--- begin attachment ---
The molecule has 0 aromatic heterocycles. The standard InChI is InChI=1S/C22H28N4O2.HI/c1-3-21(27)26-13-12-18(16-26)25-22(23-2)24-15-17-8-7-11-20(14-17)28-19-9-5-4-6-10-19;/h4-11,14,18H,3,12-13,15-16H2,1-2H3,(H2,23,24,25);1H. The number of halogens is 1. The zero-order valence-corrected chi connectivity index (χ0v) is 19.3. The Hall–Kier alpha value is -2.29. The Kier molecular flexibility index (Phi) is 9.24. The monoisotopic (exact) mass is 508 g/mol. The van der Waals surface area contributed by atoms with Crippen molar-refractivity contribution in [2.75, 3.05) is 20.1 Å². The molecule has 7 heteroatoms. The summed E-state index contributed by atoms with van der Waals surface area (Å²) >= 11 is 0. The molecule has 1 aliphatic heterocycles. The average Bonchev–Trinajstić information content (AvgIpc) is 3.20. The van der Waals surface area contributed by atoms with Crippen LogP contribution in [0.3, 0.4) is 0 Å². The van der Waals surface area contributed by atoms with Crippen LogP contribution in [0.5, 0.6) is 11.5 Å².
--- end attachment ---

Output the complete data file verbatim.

The molecule has 0 aromatic heterocycles. The standard InChI is InChI=1S/C22H28N4O2.HI/c1-3-21(27)26-13-12-18(16-26)25-22(23-2)24-15-17-8-7-11-20(14-17)28-19-9-5-4-6-10-19;/h4-11,14,18H,3,12-13,15-16H2,1-2H3,(H2,23,24,25);1H. The number of halogens is 1. The zero-order valence-corrected chi connectivity index (χ0v) is 19.3. The Hall–Kier alpha value is -2.29. The Kier molecular flexibility index (Phi) is 9.24. The monoisotopic (exact) mass is 508 g/mol. The van der Waals surface area contributed by atoms with Crippen molar-refractivity contribution in [2.75, 3.05) is 20.1 Å². The molecule has 7 heteroatoms. The summed E-state index contributed by atoms with van der Waals surface area (Å²) >= 11 is 0. The molecule has 1 aliphatic heterocycles. The average Bonchev–Trinajstić information content (AvgIpc) is 3.20. The van der Waals surface area contributed by atoms with Crippen LogP contribution in [0.3, 0.4) is 0 Å². The van der Waals surface area contributed by atoms with Crippen LogP contribution in [0.5, 0.6) is 11.5 Å².